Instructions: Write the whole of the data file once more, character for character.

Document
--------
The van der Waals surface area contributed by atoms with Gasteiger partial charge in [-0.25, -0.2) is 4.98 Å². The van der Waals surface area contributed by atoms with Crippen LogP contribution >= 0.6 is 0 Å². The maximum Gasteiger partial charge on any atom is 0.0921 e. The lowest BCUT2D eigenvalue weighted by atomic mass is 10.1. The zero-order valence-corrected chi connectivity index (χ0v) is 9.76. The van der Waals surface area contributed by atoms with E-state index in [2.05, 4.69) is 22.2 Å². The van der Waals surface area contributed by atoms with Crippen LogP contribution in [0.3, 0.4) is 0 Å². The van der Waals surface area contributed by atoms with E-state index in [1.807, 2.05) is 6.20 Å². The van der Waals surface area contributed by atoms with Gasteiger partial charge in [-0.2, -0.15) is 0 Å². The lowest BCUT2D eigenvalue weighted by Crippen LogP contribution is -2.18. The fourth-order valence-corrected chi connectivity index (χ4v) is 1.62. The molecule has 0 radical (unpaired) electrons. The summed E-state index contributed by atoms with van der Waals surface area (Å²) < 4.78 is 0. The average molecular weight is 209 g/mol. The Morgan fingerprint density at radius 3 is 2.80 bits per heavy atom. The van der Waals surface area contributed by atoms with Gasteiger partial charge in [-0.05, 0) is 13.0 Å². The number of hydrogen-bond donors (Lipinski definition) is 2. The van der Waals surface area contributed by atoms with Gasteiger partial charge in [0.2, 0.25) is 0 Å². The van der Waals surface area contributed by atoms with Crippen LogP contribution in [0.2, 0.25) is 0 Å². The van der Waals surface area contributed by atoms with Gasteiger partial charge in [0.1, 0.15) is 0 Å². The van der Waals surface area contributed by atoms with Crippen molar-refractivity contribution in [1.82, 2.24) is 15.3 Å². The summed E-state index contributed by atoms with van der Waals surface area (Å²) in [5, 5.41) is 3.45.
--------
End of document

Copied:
The van der Waals surface area contributed by atoms with Gasteiger partial charge in [-0.25, -0.2) is 4.98 Å². The van der Waals surface area contributed by atoms with Crippen LogP contribution >= 0.6 is 0 Å². The maximum Gasteiger partial charge on any atom is 0.0921 e. The lowest BCUT2D eigenvalue weighted by atomic mass is 10.1. The zero-order valence-corrected chi connectivity index (χ0v) is 9.76. The van der Waals surface area contributed by atoms with E-state index in [2.05, 4.69) is 22.2 Å². The van der Waals surface area contributed by atoms with Crippen LogP contribution in [0.3, 0.4) is 0 Å². The van der Waals surface area contributed by atoms with E-state index in [1.807, 2.05) is 6.20 Å². The van der Waals surface area contributed by atoms with Gasteiger partial charge in [-0.2, -0.15) is 0 Å². The lowest BCUT2D eigenvalue weighted by Crippen LogP contribution is -2.18. The fourth-order valence-corrected chi connectivity index (χ4v) is 1.62. The molecule has 0 radical (unpaired) electrons. The summed E-state index contributed by atoms with van der Waals surface area (Å²) < 4.78 is 0. The average molecular weight is 209 g/mol. The Morgan fingerprint density at radius 3 is 2.80 bits per heavy atom. The van der Waals surface area contributed by atoms with Gasteiger partial charge in [-0.05, 0) is 13.0 Å². The number of hydrogen-bond donors (Lipinski definition) is 2. The van der Waals surface area contributed by atoms with Gasteiger partial charge in [0.2, 0.25) is 0 Å². The van der Waals surface area contributed by atoms with Crippen LogP contribution in [0.2, 0.25) is 0 Å². The van der Waals surface area contributed by atoms with Gasteiger partial charge in [0.1, 0.15) is 0 Å². The van der Waals surface area contributed by atoms with Crippen molar-refractivity contribution in [1.82, 2.24) is 15.3 Å². The summed E-state index contributed by atoms with van der Waals surface area (Å²) in [5, 5.41) is 3.45.